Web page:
This summer, I started my residency in urology. My job for the first month was to see patients in the emergency department with urologic problems. Nephrolithiasis was one of the most frequently encountered diagnoses, and I soon learned the “drill” for working up kidney stones– check a white blood cell count, send off a urinalysis and urine culture, and, almost reflexively, order a CT scan.
Was the CT scan a necessary first imaging test? Or would many of those patients have been just as well off with an ultrasound instead, sparing them radiation while still leading us to the same diagnosis and treatment plan?
This week’s NEJM reports findings from a multi-center comparative effectiveness trial that examined how initial imaging affects outcomes for patients with suspected nephrolithiasis. The study randomly assigned over twenty seven hundred patients who’d presented to the emergency department with symptoms suggestive of kidney stones to one of three initial imaging modalities– point-of-care ultrasonography, performed by a provider in the emergency department; ultrasonography in the radiology department, performed by a radiologist; or an abdominal CT scan. Providers could order additional imaging subsequently, as they deemed appropriate. The main outcomes were the rate of high-risk diagnoses with complications that could be related to missed or delayed diagnoses (appendicitis with rupture, diverticulitis with abscess, bowel ischemia, pyelonephritis with urosepsis, and so on); cumulative radiation exposure over six months; and total cost.
There was no significant difference in the rate of high-risk diagnoses with complications across the three study arms (0.7% for point-of-care ultrasonography; 0.3% for radiology ultrasonography; and 0.2% for CT). There was also no difference across the study arms in the percentage of patients who experienced serious adverse events. But patients who underwent ultrasonography as the initial imaging modality were exposed to a lower cumulative dose of radiation than patients who underwent an initial CT scan (10.1mSv and 9.3 mSv for point-of-care and radiology ultrasonography, respectively, versus 17.2 mSv for CT scan; P<0.001).
“It should be emphasized…that ultrasonography when used alone is not very sensitive for detecting stones,” Dr. Gary Curhan of Brigham and Women’s Hospital in Boston writes in an accompanying editorial. He also points out that whether a patient had a known history of kidney stones may have influenced the interpretation of ultrasonographic findings. “It is possible that the characteristic shadowing or hydronephrosis would have been more likely to be reported in a patient with a history of stone disease, particularly if a recent imaging study had identified a stone. This latter possibility is supported by the study’s findings that among persons in the ultrasonography groups, those with a history of nephrolithiasis were less likely than those without such a history to undergo subsequent CT.” If a documented history of nephrolithiasis biased imaging interpretation, then the effectiveness of ultrasonography at making a correct diagnosis while “saving” patients from unnecessary radiation may be more limited than these study findings otherwise imply.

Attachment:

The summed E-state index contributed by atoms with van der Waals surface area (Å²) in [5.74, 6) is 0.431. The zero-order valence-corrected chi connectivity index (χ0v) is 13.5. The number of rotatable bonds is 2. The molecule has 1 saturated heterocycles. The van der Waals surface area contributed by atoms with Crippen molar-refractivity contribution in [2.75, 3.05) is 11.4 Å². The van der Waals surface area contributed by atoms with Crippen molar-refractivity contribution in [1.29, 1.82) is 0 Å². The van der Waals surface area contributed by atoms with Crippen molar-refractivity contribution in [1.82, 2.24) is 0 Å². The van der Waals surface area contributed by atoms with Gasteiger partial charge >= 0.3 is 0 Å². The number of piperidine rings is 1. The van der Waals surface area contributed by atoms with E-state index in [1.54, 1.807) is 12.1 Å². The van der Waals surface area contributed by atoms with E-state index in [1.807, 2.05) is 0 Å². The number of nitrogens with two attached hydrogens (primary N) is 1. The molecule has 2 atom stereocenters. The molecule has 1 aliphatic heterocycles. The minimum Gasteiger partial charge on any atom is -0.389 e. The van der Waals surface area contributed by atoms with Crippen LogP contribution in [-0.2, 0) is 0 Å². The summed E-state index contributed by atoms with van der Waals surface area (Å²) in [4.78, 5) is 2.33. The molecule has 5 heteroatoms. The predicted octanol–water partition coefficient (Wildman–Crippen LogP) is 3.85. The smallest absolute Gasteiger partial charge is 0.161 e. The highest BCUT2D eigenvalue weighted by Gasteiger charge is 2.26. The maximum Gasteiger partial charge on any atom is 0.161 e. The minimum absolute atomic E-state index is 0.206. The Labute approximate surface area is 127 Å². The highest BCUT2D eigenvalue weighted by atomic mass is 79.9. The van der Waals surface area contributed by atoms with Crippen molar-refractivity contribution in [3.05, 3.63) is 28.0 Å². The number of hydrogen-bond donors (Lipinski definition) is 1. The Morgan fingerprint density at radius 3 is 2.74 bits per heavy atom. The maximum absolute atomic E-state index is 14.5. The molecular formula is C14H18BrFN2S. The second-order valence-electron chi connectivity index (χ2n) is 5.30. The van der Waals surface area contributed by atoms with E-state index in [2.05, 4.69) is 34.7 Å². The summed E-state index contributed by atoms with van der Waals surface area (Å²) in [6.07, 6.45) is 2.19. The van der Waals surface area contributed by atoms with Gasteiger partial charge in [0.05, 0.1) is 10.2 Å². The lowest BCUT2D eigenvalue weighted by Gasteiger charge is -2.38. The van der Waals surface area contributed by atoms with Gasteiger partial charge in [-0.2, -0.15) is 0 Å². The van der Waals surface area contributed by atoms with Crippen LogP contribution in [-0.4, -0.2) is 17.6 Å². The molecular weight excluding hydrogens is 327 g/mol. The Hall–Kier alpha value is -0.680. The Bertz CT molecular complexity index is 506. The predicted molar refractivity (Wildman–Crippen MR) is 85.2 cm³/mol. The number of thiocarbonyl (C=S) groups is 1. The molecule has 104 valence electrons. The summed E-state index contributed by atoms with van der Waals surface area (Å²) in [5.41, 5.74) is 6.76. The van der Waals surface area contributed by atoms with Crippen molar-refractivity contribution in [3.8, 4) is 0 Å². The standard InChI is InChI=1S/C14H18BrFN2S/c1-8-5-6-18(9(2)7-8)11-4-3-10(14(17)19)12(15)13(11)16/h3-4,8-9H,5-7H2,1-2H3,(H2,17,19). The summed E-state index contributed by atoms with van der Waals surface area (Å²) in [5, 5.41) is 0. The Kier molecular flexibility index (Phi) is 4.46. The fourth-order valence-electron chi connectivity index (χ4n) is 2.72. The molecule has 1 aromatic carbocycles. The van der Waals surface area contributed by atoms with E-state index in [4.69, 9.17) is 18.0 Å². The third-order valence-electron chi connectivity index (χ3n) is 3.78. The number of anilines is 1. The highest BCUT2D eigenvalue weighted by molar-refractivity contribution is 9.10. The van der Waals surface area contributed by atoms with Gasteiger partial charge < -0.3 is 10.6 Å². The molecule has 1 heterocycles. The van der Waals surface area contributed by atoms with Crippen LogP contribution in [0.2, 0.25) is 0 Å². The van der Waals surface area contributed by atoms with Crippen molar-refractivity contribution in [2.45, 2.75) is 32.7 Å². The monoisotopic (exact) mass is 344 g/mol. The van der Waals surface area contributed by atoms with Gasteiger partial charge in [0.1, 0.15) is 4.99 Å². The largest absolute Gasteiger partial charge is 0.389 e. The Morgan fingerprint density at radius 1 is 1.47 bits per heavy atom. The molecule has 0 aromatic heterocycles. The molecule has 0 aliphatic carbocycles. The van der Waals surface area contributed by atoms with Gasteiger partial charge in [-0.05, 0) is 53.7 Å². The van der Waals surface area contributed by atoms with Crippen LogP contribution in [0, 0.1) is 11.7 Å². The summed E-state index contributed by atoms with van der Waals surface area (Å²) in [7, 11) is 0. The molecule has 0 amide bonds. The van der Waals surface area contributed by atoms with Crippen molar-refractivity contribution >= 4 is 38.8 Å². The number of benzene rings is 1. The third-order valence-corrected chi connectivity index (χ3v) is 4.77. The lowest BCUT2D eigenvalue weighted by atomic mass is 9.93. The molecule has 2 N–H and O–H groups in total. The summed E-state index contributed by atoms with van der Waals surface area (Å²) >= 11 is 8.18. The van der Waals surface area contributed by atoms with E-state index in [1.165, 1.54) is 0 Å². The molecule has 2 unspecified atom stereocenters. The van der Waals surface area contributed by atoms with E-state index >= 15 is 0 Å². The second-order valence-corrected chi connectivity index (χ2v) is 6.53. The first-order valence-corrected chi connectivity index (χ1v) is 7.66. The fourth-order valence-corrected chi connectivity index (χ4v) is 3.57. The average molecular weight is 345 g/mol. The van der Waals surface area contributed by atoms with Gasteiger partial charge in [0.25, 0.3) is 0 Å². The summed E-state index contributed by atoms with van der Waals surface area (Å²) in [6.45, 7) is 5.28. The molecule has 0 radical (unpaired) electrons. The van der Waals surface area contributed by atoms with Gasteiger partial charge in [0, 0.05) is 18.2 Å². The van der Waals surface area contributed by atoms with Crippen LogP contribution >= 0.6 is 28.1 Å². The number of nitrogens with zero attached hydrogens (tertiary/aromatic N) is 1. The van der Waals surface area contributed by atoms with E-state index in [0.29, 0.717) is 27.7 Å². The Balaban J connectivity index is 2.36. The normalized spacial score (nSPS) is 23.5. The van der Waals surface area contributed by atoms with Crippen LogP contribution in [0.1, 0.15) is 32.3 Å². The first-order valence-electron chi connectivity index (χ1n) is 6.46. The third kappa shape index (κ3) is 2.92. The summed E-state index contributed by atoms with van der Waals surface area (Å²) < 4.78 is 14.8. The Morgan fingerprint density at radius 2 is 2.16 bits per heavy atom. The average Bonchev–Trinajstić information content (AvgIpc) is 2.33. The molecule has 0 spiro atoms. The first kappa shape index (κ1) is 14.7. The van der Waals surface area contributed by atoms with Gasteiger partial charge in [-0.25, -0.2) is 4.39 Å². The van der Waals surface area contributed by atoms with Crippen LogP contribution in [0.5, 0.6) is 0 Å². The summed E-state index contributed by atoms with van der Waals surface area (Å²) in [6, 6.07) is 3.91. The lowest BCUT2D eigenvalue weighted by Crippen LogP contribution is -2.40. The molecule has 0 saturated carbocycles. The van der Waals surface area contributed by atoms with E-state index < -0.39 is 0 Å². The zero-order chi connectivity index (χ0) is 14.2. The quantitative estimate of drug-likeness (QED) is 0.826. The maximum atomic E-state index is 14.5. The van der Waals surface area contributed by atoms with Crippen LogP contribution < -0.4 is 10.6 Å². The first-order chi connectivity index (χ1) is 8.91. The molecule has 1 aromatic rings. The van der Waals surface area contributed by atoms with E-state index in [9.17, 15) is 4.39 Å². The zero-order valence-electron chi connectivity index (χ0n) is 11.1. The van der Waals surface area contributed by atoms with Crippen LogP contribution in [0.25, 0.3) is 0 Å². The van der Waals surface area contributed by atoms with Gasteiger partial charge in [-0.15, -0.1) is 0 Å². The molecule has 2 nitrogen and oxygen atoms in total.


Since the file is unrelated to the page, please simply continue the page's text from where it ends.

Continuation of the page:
Time is another consideration. In this study, patients assigned to ultrasound by a radiologist ended up spending more time in the emergency department than patients in either of the other groups (5.1 hours for point-of-care ultrasonography; 6.4 hours for radiology ultrasonography; and 6.2 hours for CT scan; P<0.001). It is possible that the use of ultrasonography could result in delays in patient care. And while the point-of-care ultrasonography group spent less time in the emergency department, over 40% of those patients ended up getting a CT scan (versus 27% of patients who underwent radiology ultrasonography). In terms of cost, the average emergency room stay cost slightly less– $25 — for patients assigned to ultrasonography as compared to patients assigned to CT scan (the complete findings of the cost analysis were not reported in the paper).
After a diagnosis of stone disease has been made, management decisions may rely on information that can be obtained from CT but not from ultrasonography. If surgical management is being considered, a CT scan is valuable for localizing the stones and planning an operative approach. In addition, a CT scan may be more likely to identify additional stones that are not yet symptomatic, prompting a more aggressive regimen to prevent further stone formation.
As Curhan states, “Although we want to limit radiation exposure from all sources, the decision to use ultrasonography needs to be balanced against the additional information obtained by CT, which may influence subsequent clinical decisions.”
In your practice, do you routinely order CT scans for patients with suspected stone disease? For which patients do you first order an ultrasound? How will the findings of this study affect your approach to the diagnostic workup and management of nephrolithiasis?